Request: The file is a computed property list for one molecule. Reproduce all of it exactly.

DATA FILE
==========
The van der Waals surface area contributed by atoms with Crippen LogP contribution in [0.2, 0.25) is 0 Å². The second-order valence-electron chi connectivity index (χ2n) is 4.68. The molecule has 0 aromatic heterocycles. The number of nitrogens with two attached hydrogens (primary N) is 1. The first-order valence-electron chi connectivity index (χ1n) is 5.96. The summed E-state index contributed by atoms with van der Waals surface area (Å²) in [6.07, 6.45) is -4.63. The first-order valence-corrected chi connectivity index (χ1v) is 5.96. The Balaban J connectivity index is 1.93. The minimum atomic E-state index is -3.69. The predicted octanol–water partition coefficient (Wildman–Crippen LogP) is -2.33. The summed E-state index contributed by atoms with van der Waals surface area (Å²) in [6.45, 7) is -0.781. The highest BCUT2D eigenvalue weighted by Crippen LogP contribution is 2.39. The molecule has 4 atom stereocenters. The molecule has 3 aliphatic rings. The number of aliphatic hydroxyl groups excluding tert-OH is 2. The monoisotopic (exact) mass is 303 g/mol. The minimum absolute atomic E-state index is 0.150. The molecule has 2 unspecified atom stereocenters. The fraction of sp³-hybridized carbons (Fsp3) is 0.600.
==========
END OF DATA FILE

The van der Waals surface area contributed by atoms with Crippen LogP contribution in [0.2, 0.25) is 0 Å². The second-order valence-electron chi connectivity index (χ2n) is 4.68. The molecule has 0 aromatic heterocycles. The number of nitrogens with two attached hydrogens (primary N) is 1. The first-order valence-electron chi connectivity index (χ1n) is 5.96. The summed E-state index contributed by atoms with van der Waals surface area (Å²) in [6.07, 6.45) is -4.63. The first-order valence-corrected chi connectivity index (χ1v) is 5.96. The Balaban J connectivity index is 1.93. The minimum atomic E-state index is -3.69. The predicted octanol–water partition coefficient (Wildman–Crippen LogP) is -2.33. The summed E-state index contributed by atoms with van der Waals surface area (Å²) in [6.45, 7) is -0.781. The highest BCUT2D eigenvalue weighted by Crippen LogP contribution is 2.39. The molecule has 4 atom stereocenters. The molecule has 3 aliphatic rings. The number of aliphatic hydroxyl groups excluding tert-OH is 2. The monoisotopic (exact) mass is 303 g/mol. The minimum absolute atomic E-state index is 0.150. The molecule has 2 unspecified atom stereocenters. The fraction of sp³-hybridized carbons (Fsp3) is 0.600.